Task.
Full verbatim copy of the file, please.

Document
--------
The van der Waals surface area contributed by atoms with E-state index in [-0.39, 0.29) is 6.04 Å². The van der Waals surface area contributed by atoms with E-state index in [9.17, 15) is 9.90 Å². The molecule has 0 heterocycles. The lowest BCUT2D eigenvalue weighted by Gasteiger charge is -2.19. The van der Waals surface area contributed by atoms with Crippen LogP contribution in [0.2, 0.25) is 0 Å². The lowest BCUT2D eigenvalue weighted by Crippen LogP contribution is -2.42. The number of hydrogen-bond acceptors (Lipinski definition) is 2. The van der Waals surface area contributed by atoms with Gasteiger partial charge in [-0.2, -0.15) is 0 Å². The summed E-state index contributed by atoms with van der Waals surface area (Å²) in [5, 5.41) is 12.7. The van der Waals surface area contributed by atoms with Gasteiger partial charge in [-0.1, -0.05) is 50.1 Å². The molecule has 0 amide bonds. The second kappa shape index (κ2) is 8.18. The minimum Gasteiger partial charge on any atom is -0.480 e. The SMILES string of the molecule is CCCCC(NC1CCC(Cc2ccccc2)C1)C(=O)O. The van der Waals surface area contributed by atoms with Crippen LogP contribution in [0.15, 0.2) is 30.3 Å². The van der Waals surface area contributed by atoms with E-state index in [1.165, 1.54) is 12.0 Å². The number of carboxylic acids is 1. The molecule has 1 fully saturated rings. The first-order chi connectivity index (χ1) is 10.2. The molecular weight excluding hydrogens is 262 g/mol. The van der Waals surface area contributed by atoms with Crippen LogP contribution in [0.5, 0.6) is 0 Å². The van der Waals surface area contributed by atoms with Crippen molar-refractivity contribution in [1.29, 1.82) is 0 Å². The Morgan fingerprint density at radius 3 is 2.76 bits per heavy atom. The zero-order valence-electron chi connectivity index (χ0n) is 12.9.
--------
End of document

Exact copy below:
The van der Waals surface area contributed by atoms with E-state index in [-0.39, 0.29) is 6.04 Å². The van der Waals surface area contributed by atoms with E-state index in [9.17, 15) is 9.90 Å². The molecule has 0 heterocycles. The lowest BCUT2D eigenvalue weighted by Gasteiger charge is -2.19. The van der Waals surface area contributed by atoms with Crippen LogP contribution in [0.2, 0.25) is 0 Å². The lowest BCUT2D eigenvalue weighted by Crippen LogP contribution is -2.42. The number of hydrogen-bond acceptors (Lipinski definition) is 2. The van der Waals surface area contributed by atoms with Gasteiger partial charge in [-0.2, -0.15) is 0 Å². The summed E-state index contributed by atoms with van der Waals surface area (Å²) in [5, 5.41) is 12.7. The van der Waals surface area contributed by atoms with Gasteiger partial charge in [-0.1, -0.05) is 50.1 Å². The molecule has 0 amide bonds. The second kappa shape index (κ2) is 8.18. The minimum Gasteiger partial charge on any atom is -0.480 e. The SMILES string of the molecule is CCCCC(NC1CCC(Cc2ccccc2)C1)C(=O)O. The van der Waals surface area contributed by atoms with Crippen LogP contribution in [0.15, 0.2) is 30.3 Å². The van der Waals surface area contributed by atoms with E-state index in [1.165, 1.54) is 12.0 Å². The number of carboxylic acids is 1. The molecule has 1 fully saturated rings. The first-order chi connectivity index (χ1) is 10.2. The molecular weight excluding hydrogens is 262 g/mol. The van der Waals surface area contributed by atoms with Crippen LogP contribution in [0.5, 0.6) is 0 Å². The van der Waals surface area contributed by atoms with Crippen molar-refractivity contribution in [1.29, 1.82) is 0 Å². The Morgan fingerprint density at radius 3 is 2.76 bits per heavy atom. The zero-order valence-electron chi connectivity index (χ0n) is 12.9.